However, not all bonds are equal and some are more risky than others. Please read this post on risk and risk tolerance to familiarise yourself with the concept. Because bonds may sometime be long term investments, you need to be sure that the issuer will be solvent and has not gone bankrupt before you can get back your principal.

We are going to see below the different type of bond issuers and see which one is risky and which one is safe. But remember that the riskier the bond the greater the return. So if you are lucky and the bond issuer has not defaulted on you, it would mean that you are going to get a lot of interest or coupon payment along the way and your principal at the end.


Bond rating


Each bond has a rating associated that is provided by rating agencies. These agencies analyse the government and the company and give a rating which is simply their ability to remain solvent until the bond reach maturity. Hence a company/government with a good rating has a small chance of going into default while a poor rating means that the company/government has a good chance of going into default. The following table are the ratings that two main rating agencies associate with bonds and examples of companies.



Bond Rating Grade Risk
Moody's S&P/ Fitch
Aaa AAA Investment Highest Quality
Aa AA Investment High Quality
A A Investment Strong
Baa BBB Investment Medium Grade
Ba, B BB, B Junk Speculative
Caa/Ca/C CCC/CC/C Junk Highly Speculative
C D Junk In Default

Investment grade - Major developing countries, multinational, profit making companies,etc
Junk - Loss making companies, third world countries, etc

Generally as the bond moves from the highest investment grade to the bond grade rating, the interest rate increases. This is because the company/government issuing the bond has a greater chance of going into default and as a result you must be compensated for the risk that you are taking.

1. Government Bonds

These bonds are issued by government to finance budget deficit. This takes place when government has less tax than the money they want to spend. Generally governments obtain money by raising taxes and as a result the possibility that a government will default on its bonds is low. However with countries like Zimbabwe the possibility of default is quite high. However for most developed countries bonds are quite safe. As a result of this the interest rate on government bonds is quite low with practically no risk premium.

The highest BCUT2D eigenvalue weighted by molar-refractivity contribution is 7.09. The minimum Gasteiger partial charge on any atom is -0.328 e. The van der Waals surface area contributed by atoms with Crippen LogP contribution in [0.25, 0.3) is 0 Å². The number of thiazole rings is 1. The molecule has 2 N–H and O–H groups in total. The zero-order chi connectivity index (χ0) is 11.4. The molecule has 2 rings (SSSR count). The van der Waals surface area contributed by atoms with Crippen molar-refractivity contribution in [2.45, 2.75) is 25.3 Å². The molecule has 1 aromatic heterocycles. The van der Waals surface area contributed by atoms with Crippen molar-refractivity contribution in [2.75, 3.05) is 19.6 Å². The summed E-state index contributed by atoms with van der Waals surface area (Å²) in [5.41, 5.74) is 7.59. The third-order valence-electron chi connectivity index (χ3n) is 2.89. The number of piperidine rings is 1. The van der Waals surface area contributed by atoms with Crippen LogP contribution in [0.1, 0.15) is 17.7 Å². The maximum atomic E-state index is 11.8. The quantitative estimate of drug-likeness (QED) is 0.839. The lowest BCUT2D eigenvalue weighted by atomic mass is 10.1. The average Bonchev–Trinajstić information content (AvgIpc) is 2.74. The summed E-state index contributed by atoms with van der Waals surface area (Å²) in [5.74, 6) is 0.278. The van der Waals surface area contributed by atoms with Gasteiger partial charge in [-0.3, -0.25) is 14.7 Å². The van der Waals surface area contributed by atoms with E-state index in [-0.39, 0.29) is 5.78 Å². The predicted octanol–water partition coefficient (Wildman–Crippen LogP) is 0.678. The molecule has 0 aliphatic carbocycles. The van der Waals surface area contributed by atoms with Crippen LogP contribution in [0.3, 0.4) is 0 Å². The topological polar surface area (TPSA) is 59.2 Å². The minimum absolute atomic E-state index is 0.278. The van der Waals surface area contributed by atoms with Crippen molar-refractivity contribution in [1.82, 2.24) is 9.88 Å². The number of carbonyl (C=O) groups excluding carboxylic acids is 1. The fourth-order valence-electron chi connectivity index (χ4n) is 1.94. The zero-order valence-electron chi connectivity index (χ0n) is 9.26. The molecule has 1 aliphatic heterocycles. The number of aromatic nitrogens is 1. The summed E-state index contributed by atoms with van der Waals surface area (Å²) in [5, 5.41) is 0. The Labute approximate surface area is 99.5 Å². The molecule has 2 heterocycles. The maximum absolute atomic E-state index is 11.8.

Even though the yield is low, it is generally advised to invest at least 10 % of your money in government bonds to minimise the risk of losing all your money in a stock market crash.


2. Municipal bonds

These bonds are the second safest behind government bonds because towns and cities can also raise taxes. However they have a lesser number of tax payers and as a result the have a higher chance of going into default. It may happen on the long run that the population of a town decreases and make the servicing of its bonds difficult. A more recent example is the towns in Michigan that are having lower population because of the demise of the car industry. Hence because the bond is a little bit more risky, the yield on it is higher. It is therefore advisable to have some municipal bonds in your portfolio. May be in the form of muni index fund.


3.Corporate bonds

The corporate bond is the most risky of all bond. The bond is the second way that a company can raise fund. One is to issue stock and the other is to issue bonds. You can read about the difference between bonds and stocks here. The reason why corporate bonds are the riskiest is because companies goes bankrupt every year. They cannot raise taxes like municipalities or governments.
As a result corporate bonds offer the highest yield. However in order to minimise risk, you need to diversify your corporate bond portfolio. Read here on diversification. Better still, if you are unable to diversify a bond portfolio by yourself invest in a corporate bond index fund.